There was a man sitting opposite me on the Northern Line last night eating a Big Mac. The smell filled the carriage and it made me feel quite sick. Well, sick and hungry. Sick, hungry and jealous.

He finished the Big Mac and squashed the inaccurate box before dropping it into the brown paper McDonalds bag. He then squashed this further, eventually rolling it into a small tight package which he then tucked behind himself. I began to suspect that when the man got up to leave the train, he would leave this behind on the seat, hoping no-one would notice. A reasonable hope, nobody really seemed to be paying him any attention and as the other passengers left the train and were replaced by newcomers, no-one would know he had been the Big Mac eater and wouldn’t associate him with the piece of litter. The perfect crime.

Except I had noticed him. In my head, I had visions of him getting up at Embankment and me reaching over, picking up the squashed bag and saying matter of factly “Excuse me, I think you’ve forgotten something” as I handed it to him. Redfaced, he would rush off the train and the rest of the carriage would break into spontaneous applause.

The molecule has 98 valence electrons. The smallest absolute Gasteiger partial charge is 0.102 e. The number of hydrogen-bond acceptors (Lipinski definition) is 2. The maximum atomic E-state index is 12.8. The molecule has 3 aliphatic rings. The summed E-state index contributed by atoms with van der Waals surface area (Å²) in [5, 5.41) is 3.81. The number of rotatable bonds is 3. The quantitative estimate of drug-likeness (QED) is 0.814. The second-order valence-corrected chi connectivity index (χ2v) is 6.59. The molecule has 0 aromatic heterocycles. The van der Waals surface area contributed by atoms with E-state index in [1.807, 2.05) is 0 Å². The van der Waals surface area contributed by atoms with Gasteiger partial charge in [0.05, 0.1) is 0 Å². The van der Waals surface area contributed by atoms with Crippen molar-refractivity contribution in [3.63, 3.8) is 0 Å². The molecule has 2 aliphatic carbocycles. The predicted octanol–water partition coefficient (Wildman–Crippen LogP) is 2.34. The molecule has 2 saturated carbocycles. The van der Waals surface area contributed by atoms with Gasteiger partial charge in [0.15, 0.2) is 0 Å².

As I waited for my opportunity to humiliate a middle-aged man, my attention was drawn to the person sitting next to him. He was writing a message in a birthday card. So far, he had written:

Happy birthday Seb

He was stuck. He couldn’t think what to write next. He looked around, twiddling the pen in his hand. He read the adverts above where I was sitting, looking for inspiration. He clicked the pen several times. He scratched his ear. He looked at the picture on the front of the card. He clicked the pen several more times. He drummed his fingers. He looked at the picture on the front of the card again.

Then, he made a tiny movement, a slight gesture, and I knew instantly that he’d decided what he was going to write in the card. It wasn’t a decisive nod or the eyebrow flick of sudden inspiration, it was a slight shrug and tilt of the head. He hadn’t thought of the perfect message, he had simply thought “Sod it”.

Carefully, in big cartoon-y writing, he drew the outline of a number. 2. Then next to it, he drew a 1. 21. He signed his name at the bottom of the card and closed it. Then he thought about it for a second. This was Seb’s twenty-first birthday. Just drawing a blocky number and writing “Happy birthday Seb” isn’t good enough. It needs to be special. He drew a circle around the 21. He started to close the card, but he still wasn’t happy. This time he drew a second circle around the original one, creating a ring. This was enough. This will do. Happy birthday Seb.

The train got to Waterloo and I got off. The man who had eaten the Big Mac was still on the train and I never got the opportunity to challenge him. For all I know, he might even have taken the bit of litter with him when he got off the train.

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